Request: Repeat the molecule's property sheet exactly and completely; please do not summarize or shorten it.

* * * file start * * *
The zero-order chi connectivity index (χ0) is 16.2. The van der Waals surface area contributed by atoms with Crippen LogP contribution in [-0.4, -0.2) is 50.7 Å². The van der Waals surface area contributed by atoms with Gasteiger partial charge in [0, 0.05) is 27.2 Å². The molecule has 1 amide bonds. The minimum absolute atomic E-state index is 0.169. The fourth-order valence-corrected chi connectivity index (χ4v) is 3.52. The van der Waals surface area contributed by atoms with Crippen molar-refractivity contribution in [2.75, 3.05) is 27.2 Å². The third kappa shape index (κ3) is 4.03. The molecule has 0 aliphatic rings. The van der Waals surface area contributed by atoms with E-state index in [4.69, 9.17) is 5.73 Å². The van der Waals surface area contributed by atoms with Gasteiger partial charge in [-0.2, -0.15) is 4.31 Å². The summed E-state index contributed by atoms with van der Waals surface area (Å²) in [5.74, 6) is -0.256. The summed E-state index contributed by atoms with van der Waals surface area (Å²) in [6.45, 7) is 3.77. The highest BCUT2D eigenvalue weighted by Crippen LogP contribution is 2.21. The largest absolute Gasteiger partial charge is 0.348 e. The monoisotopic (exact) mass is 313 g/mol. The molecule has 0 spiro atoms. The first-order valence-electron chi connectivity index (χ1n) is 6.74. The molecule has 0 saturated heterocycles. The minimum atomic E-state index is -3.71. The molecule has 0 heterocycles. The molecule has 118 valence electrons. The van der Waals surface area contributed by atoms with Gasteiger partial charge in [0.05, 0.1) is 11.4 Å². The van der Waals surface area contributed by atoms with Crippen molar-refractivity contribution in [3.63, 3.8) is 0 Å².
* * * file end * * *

The zero-order chi connectivity index (χ0) is 16.2. The van der Waals surface area contributed by atoms with Crippen LogP contribution in [-0.4, -0.2) is 50.7 Å². The van der Waals surface area contributed by atoms with Gasteiger partial charge in [0, 0.05) is 27.2 Å². The molecule has 1 amide bonds. The minimum absolute atomic E-state index is 0.169. The fourth-order valence-corrected chi connectivity index (χ4v) is 3.52. The van der Waals surface area contributed by atoms with Crippen molar-refractivity contribution in [2.75, 3.05) is 27.2 Å². The third kappa shape index (κ3) is 4.03. The molecule has 0 aliphatic rings. The van der Waals surface area contributed by atoms with E-state index in [4.69, 9.17) is 5.73 Å². The van der Waals surface area contributed by atoms with Gasteiger partial charge in [-0.2, -0.15) is 4.31 Å². The summed E-state index contributed by atoms with van der Waals surface area (Å²) in [5.74, 6) is -0.256. The summed E-state index contributed by atoms with van der Waals surface area (Å²) in [6.45, 7) is 3.77. The highest BCUT2D eigenvalue weighted by Crippen LogP contribution is 2.21. The largest absolute Gasteiger partial charge is 0.348 e. The monoisotopic (exact) mass is 313 g/mol. The molecule has 0 spiro atoms. The first-order valence-electron chi connectivity index (χ1n) is 6.74. The molecule has 0 saturated heterocycles. The minimum atomic E-state index is -3.71. The molecule has 0 heterocycles. The molecule has 118 valence electrons. The van der Waals surface area contributed by atoms with Gasteiger partial charge in [0.05, 0.1) is 11.4 Å². The van der Waals surface area contributed by atoms with Crippen molar-refractivity contribution in [3.63, 3.8) is 0 Å².